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Janine Milne

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Talent Spot: Monica Walls, vice president of Human Resources at Nexenta Systems


 Monica Walls, vice president of HR at Nexenta Systems loves working for startups. “You can have a bigger impact and see results much quicker,” she says. “I fell in love with working for startups and and cannot imagine going back to working for a company with 13,000 employees.” 

Walls has her work cut out feeding this Californian startup with the talent it needs to fuel its rapid growth and innovation. “Nexenta is a company that runs the length of a marathon at the pace of a sprint,” she points out.
But her first role as an executive administration assistant in 1994 was with a much bigger firm in the semiconductor business, called Applied Materials. “I loved what I did and thought that the next positive thing to do would be to become a project manager,” she remembers.
It was while she was working on a 360-degree feedback project in the corporate HR group that she first hit upon the idea of HR as a career. She had been impressed by how powerful a tool 360 degree feedback seemed at getting the most out of people. “I was very excited to see how it helped people become better leaders,” Walls recalls.
It inspired her to study for a Masters in organisational management, which led to her moving into a more HR-type role as an organisational effectiveness specialist within the company. Altogether she stayed with Applied Materials for about a decade, but the semiconductor business was a tough place to be at that time. She survived 13 layoffs, but eventually she could dodge the axe no longer. That’s when she decided to follow her plan of working for smaller startups. But working for startups has its risks – particularly of the financial variety and the first startup she joined, Venture Recovery Fund, ran out of money after two and half years. 
She next joined Pinnacle Installations, but after 18 months she felt as she’d done as much as she could HR-wise for the company and moved on once more to mobile testing and monitoring firm Mobile Complete. She helped steer the company through a period of massive growth, trebling its employees from 50 when she joined in 2007 to 150 by the time she left.
And then she found Nexenta. She knew from her first meeting with the CEO that he was someone who truly recognised the value HR could bring to the business and appreciated the importance of attracting and keeping talented people and how having the right company culture was key to wooing those people. “I needed to work for a CEO how valued HR and its strategic input,” she says.
Big challenge
When Walls joined as HR director in February 2011, the company had 120 employees and she was the sole HR employee, but since then, staff numbers have more than doubled to 260 and the company has a worldwide presence. Last July, she was appointed vp of HR to reflect the growing strategic importance of the role and she reports directly to the CEO.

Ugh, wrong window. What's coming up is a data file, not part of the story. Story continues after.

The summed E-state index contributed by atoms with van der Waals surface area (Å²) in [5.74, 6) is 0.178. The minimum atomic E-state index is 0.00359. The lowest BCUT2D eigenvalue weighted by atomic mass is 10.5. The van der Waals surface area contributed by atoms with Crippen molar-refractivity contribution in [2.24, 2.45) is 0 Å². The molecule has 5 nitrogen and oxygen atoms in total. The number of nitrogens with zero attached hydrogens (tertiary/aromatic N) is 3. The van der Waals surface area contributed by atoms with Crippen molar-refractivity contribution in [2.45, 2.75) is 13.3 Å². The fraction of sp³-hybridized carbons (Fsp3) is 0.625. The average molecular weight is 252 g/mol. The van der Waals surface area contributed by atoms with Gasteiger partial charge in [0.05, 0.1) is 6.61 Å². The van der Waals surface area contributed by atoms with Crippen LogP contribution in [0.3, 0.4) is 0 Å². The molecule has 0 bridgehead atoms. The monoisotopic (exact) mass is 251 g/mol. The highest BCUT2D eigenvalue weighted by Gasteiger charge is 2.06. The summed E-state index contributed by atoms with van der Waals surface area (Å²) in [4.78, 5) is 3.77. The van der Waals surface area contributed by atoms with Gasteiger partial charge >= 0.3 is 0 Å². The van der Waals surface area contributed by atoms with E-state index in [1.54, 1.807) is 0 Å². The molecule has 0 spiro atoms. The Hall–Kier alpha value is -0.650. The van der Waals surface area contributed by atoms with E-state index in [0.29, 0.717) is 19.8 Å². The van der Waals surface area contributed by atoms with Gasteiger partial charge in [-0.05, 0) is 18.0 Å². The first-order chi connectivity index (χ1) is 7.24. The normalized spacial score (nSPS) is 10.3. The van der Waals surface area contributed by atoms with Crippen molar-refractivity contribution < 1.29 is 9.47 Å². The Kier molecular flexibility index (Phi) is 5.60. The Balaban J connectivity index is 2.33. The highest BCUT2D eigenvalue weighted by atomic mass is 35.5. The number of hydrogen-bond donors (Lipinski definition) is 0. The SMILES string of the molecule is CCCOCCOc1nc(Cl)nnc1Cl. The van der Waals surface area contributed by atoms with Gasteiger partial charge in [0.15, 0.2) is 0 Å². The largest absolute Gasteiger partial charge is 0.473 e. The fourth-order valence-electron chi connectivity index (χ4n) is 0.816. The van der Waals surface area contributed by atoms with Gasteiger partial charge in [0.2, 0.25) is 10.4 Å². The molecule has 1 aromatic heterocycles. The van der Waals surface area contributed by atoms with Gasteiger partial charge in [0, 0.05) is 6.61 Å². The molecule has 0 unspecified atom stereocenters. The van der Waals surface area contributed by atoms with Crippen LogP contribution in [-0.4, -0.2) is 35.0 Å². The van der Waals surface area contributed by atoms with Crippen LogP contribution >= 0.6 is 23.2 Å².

With the HR foundations in place, Walls is looking at how HR can impact and support the business. “Now we have the basics in place and now we’re looking at the culture,” she says.
In particular, it’s important for Nexenta to create a uniform culture across all offices worldwide, or as Walls describes it: “one company: one culture”. Walls and her team work hard to communicate this idea within the company. “We value our diversity and continue to teach essentials of leadership and diversity in the workplace,” says Walls. 
Earlier this month [January], Walls held a class for the executive team on the importance of finding a common language and other key areas that impact culture, such as empathy in its place in the office and flexibility in group interactions. “Our motto in HR is ‘maximising on return on investment in our human capital and minimising our risk’,” Walls points out. “We strive to hire the right people, always find room for rock stars and extraordinary talent and pride ourselves on finding that perfect fit for our ever growing team.”
Another new initiative is the new hire orientation programme. All new hires spend one week at headquarters to “jump start their onboarding,” says Walls. The first two days consist of sessions with all departments to give them an high-level understanding of the each business unit, as well as information they will need day-to-day. “For example, finance talks about our fiscal year, the goals we have, how we recognise revenue as well as how to fill out an expense report and a purchase order,” notes Walls.